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"Another Change in Color," August 3, 1864

Title

"Another Change in Color," August 3, 1864

Description

This newspaper article, from Zebulon B. Vance's Weekly Conservative, calls out his opponent, William Holden, for changing the color of his ballots from white, to buff, then to a pale-yellow-chrome color. Ignoring the slanderous vocabulary riddled throughout the article, it is important to note that Holden had originally disputed the legality of using a different color ballot other than white before he began experimenting with colors of his own in order to resemble Vance's ticket.

This was a struggle that began with Holden influencing his supporters to vote with a folded or rolled-up ballot in order to conceal their voting preferences. In response, Vance changed the collor of his ballot specifically so any spectator to the ballot box would be able to determine at a glance if someone was voting for Holden.

While this article claims no tragedy would befall any individual who voted for Holden, it is apparent that there is some reason that Vance wants to distinguish his votes from his political opponent. Whether the threat was real or not, this seems to be a clear threat of voter intimidation, which Vance used in order to manipulate the voting class in North Carolina.

Creator

The Weekly Conservative

Source

Zebulon Baird Vance, "Another Change in Color," Weekly Conservative (Raleigh), August 3, 1864, microfilm, (Raleigh, N.C.: John D. Hyman & Co.) 1864-1865.

Date

1864-08-03

Contributor

William Crouse

Type

Document

Coverage

Raleigh, North Carolina
Wake County, North Carolina

Original Format

Newspaper Article

Text

Another Change of Color.

Holden first printed his tickets on white paper, as an emblem of peace—then he printed a lot on buff paper, by way of an attempt to counterfeit the color of the Vance tickets: -- but finding that the counterfeit could be easily detected, he has finally printed a lot on orange chrome yellow paper, by way of making his counterfeit approximate the true color more closely. But he is completely fooled again – the counterfeit won’t pass muster – he who runs may see at a glance the difference between the orange chrome and the pale chrome yellow – which latter is the color of the Vance ticket. The Holden ticket is a darker and deeper color than the Vance ticket which is a light pale chrome yellow.

We had no intention of saying anything about the color of tickets that Holden is endeavoring to palm off on the people. He first attempted to make it a crime, not less than a capital felony, because Gov. Vance’s tickets were not printed on white paper. He then perpetrated the same crime he charged upon others by changing the color of his tickets from white to buff – and lastly changed them from buff to a deep chrome yellow. It is all right for Mr. Holden to print his tickets on three different colors – but because we have printed Gov. Vance’s tickets of one color, the crime is unpardonable, and can be atoned for only in purgatory, or a worse place.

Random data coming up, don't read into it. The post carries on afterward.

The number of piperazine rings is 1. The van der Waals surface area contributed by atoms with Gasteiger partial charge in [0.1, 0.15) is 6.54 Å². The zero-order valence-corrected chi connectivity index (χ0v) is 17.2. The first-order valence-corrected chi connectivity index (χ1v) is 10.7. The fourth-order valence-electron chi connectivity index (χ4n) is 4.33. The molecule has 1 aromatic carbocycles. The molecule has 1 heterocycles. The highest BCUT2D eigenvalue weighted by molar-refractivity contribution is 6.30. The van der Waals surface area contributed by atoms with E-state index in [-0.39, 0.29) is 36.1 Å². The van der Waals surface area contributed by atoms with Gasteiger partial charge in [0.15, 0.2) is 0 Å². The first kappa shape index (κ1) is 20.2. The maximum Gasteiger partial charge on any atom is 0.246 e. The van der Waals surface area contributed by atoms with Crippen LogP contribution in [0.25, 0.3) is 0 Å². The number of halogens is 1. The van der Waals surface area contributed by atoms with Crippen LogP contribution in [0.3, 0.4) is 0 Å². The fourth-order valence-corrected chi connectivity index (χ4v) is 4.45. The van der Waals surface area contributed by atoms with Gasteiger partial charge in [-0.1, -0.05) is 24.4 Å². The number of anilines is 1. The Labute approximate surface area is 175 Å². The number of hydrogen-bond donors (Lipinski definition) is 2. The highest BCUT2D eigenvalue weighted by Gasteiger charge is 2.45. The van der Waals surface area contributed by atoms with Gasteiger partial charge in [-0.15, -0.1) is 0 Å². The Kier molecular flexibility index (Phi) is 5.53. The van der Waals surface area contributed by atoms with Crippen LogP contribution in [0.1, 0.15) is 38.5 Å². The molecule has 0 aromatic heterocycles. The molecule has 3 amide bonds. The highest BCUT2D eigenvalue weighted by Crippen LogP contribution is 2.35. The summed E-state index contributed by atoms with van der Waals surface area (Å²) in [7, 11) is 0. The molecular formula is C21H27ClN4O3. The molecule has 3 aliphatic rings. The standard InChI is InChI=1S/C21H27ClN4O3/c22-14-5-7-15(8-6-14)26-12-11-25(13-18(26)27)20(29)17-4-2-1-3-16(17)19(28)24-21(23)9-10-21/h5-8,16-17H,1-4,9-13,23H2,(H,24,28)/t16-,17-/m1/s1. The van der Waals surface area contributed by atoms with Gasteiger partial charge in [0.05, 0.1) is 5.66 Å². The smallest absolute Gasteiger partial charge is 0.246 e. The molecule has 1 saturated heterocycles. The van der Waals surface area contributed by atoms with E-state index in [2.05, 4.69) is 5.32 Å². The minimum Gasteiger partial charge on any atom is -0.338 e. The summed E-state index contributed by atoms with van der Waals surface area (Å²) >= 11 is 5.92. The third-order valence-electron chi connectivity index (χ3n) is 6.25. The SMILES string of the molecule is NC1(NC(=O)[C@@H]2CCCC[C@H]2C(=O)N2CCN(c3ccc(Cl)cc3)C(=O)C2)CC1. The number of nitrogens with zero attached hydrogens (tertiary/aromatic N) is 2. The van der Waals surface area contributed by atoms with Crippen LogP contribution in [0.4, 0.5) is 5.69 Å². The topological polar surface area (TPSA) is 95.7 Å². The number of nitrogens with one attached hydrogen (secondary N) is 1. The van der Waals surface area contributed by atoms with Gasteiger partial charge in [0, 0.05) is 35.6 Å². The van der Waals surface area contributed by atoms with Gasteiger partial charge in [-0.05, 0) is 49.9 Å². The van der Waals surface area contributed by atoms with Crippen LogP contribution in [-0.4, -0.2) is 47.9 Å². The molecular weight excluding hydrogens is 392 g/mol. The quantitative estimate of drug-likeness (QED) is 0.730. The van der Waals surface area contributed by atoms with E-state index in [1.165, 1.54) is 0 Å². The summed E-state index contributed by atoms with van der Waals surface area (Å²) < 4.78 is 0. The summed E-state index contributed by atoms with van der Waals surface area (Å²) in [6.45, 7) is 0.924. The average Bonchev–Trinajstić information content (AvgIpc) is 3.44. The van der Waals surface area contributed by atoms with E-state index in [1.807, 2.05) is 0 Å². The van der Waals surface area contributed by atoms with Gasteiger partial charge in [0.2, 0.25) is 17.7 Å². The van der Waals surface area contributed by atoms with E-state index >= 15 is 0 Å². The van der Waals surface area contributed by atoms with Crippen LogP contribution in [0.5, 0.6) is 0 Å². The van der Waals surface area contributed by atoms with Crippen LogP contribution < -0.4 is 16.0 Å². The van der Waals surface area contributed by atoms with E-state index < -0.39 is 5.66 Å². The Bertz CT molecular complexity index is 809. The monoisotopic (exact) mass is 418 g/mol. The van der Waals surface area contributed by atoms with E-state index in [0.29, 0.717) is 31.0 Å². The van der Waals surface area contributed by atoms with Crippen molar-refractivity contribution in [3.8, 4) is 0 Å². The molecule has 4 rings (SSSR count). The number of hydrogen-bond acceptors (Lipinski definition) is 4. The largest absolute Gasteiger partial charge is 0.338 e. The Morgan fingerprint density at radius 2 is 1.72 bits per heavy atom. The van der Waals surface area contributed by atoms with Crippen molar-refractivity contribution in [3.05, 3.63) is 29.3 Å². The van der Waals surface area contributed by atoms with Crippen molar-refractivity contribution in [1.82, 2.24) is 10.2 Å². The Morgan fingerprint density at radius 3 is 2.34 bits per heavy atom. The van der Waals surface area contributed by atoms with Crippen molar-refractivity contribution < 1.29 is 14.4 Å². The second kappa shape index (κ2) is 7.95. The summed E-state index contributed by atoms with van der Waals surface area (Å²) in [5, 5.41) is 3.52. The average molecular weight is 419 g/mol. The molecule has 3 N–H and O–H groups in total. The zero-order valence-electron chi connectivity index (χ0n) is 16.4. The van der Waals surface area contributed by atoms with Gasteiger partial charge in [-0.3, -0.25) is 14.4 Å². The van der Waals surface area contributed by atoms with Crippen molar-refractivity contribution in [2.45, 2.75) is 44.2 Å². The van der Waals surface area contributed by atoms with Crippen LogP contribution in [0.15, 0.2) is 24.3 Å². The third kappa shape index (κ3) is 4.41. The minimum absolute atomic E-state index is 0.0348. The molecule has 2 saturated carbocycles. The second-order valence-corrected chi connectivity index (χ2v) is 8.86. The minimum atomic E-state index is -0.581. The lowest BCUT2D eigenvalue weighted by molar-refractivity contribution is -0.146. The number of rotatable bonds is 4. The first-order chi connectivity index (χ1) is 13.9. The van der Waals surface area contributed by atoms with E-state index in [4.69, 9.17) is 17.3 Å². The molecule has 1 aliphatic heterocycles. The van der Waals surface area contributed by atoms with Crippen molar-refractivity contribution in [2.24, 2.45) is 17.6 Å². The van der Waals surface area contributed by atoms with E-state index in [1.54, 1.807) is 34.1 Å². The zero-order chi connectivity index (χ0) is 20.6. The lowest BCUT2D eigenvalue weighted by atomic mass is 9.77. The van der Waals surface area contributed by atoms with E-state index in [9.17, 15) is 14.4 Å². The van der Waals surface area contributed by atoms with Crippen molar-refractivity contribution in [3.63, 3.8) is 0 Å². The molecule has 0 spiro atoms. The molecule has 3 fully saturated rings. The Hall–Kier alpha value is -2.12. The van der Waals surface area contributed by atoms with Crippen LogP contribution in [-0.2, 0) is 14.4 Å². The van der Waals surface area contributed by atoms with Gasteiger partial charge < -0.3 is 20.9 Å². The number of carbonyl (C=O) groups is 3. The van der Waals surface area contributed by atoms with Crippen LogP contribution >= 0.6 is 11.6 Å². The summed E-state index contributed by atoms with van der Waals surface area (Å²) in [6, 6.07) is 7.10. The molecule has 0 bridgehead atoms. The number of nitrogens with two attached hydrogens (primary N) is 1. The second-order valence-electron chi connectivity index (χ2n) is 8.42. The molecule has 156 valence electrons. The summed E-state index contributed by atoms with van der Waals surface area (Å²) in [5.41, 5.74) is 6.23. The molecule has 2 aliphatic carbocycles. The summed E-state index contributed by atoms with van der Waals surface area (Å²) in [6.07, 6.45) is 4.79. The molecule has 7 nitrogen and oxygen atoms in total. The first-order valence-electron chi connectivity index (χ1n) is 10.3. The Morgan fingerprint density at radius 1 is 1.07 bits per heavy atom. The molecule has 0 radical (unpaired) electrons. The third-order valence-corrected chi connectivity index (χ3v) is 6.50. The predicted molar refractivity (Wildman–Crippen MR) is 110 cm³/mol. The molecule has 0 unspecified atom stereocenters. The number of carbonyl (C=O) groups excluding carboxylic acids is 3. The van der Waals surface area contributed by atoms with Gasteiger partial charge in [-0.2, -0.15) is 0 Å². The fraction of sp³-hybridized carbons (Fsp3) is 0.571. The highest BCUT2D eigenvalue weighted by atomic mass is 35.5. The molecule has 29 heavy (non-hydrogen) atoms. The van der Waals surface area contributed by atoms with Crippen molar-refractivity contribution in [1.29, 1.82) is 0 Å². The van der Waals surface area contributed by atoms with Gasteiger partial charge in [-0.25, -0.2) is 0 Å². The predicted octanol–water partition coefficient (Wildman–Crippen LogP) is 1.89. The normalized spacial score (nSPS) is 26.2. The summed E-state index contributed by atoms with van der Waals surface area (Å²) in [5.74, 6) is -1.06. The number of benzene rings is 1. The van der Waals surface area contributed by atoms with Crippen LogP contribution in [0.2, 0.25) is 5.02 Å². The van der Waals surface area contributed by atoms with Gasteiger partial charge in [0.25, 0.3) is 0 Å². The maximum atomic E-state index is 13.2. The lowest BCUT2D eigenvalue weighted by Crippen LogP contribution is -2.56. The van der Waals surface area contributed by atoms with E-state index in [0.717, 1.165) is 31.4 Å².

Let it be known, then, at the ballot-box, that he who votes a light chrome yellow ticket, votes for Z. B. Vance – and that he wo votes a deep chrome yellow ticket votes for W. W. Holden.

We do not deny to any citizen the privilege to vote for whom he pleases, or the kind of ticket he pleases, whether white, buff, light chrome yellow, deep chrome yellow, blue, red, orange – in a word, any one of the seven colors, or any modification of either – or whether it be folded, or “rolled up,” or “spread open.” But, at the same time, we think it is much more creditable to a free citizen, to go to the polls and vote an open ticket. Whatever may be thought of any one who may vote for Holden, no one will kill him or hurt him for the act. If any one is so deluded as honestly to desire to vote for the great secession agitator, by all means let him have a Holden ticket, and let him fold it up, and vote it. We feel confident he will regret it in after years, and deplore his inability to recall it. But let every one vote for Holden that wishes.

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Citation

The Weekly Conservative, "Another Change in Color," August 3, 1864, Civil War Era NC, accessed October 21, 2017, https://cwnc.omeka.chass.ncsu.edu/items/show/986.